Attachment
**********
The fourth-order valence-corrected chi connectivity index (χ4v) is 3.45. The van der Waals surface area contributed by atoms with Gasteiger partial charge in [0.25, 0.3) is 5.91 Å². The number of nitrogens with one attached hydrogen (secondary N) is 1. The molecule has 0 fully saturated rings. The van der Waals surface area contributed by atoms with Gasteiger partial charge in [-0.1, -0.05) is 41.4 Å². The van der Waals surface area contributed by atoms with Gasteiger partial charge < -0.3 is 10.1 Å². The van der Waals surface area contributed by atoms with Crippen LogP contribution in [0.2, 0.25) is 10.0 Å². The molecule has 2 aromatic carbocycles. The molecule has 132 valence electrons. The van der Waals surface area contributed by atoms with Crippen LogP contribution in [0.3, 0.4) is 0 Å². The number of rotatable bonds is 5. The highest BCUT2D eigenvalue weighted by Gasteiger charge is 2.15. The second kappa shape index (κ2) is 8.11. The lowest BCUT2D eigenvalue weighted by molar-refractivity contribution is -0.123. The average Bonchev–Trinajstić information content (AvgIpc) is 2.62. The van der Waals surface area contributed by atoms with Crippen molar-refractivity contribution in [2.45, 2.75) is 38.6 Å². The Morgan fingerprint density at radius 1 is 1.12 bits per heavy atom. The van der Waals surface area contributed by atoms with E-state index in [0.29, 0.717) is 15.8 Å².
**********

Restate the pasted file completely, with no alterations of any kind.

The fourth-order valence-corrected chi connectivity index (χ4v) is 3.45. The van der Waals surface area contributed by atoms with Gasteiger partial charge in [0.25, 0.3) is 5.91 Å². The number of nitrogens with one attached hydrogen (secondary N) is 1. The molecule has 0 fully saturated rings. The van der Waals surface area contributed by atoms with Gasteiger partial charge in [-0.1, -0.05) is 41.4 Å². The van der Waals surface area contributed by atoms with Gasteiger partial charge < -0.3 is 10.1 Å². The van der Waals surface area contributed by atoms with Crippen LogP contribution in [0.2, 0.25) is 10.0 Å². The molecule has 2 aromatic carbocycles. The molecule has 132 valence electrons. The van der Waals surface area contributed by atoms with Crippen LogP contribution in [0.3, 0.4) is 0 Å². The number of rotatable bonds is 5. The highest BCUT2D eigenvalue weighted by Gasteiger charge is 2.15. The second kappa shape index (κ2) is 8.11. The lowest BCUT2D eigenvalue weighted by molar-refractivity contribution is -0.123. The average Bonchev–Trinajstić information content (AvgIpc) is 2.62. The van der Waals surface area contributed by atoms with Crippen molar-refractivity contribution in [2.45, 2.75) is 38.6 Å². The Morgan fingerprint density at radius 1 is 1.12 bits per heavy atom. The van der Waals surface area contributed by atoms with E-state index in [0.29, 0.717) is 15.8 Å².